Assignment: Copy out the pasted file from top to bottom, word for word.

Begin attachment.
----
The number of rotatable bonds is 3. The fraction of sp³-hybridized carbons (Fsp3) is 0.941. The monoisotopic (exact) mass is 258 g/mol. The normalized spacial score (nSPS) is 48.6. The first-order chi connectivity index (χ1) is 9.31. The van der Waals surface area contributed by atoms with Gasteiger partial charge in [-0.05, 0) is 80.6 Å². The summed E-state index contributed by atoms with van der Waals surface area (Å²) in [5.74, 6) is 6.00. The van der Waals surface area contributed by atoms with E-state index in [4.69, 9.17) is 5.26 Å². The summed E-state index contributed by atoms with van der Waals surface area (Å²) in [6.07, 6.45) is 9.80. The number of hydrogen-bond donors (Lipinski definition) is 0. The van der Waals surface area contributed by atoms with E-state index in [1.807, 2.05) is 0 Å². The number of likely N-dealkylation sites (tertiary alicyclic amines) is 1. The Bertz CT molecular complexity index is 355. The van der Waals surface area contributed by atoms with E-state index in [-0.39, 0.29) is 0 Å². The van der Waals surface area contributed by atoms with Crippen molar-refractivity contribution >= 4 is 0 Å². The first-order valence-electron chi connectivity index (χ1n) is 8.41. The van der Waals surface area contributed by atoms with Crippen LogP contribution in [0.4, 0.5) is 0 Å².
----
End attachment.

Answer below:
The number of rotatable bonds is 3. The fraction of sp³-hybridized carbons (Fsp3) is 0.941. The monoisotopic (exact) mass is 258 g/mol. The normalized spacial score (nSPS) is 48.6. The first-order chi connectivity index (χ1) is 9.31. The van der Waals surface area contributed by atoms with Gasteiger partial charge in [-0.05, 0) is 80.6 Å². The summed E-state index contributed by atoms with van der Waals surface area (Å²) in [5.74, 6) is 6.00. The van der Waals surface area contributed by atoms with E-state index in [4.69, 9.17) is 5.26 Å². The summed E-state index contributed by atoms with van der Waals surface area (Å²) in [6.07, 6.45) is 9.80. The number of hydrogen-bond donors (Lipinski definition) is 0. The van der Waals surface area contributed by atoms with E-state index in [1.807, 2.05) is 0 Å². The number of likely N-dealkylation sites (tertiary alicyclic amines) is 1. The Bertz CT molecular complexity index is 355. The van der Waals surface area contributed by atoms with E-state index in [-0.39, 0.29) is 0 Å². The van der Waals surface area contributed by atoms with Crippen molar-refractivity contribution >= 4 is 0 Å². The first-order valence-electron chi connectivity index (χ1n) is 8.41. The van der Waals surface area contributed by atoms with Crippen LogP contribution in [0.4, 0.5) is 0 Å².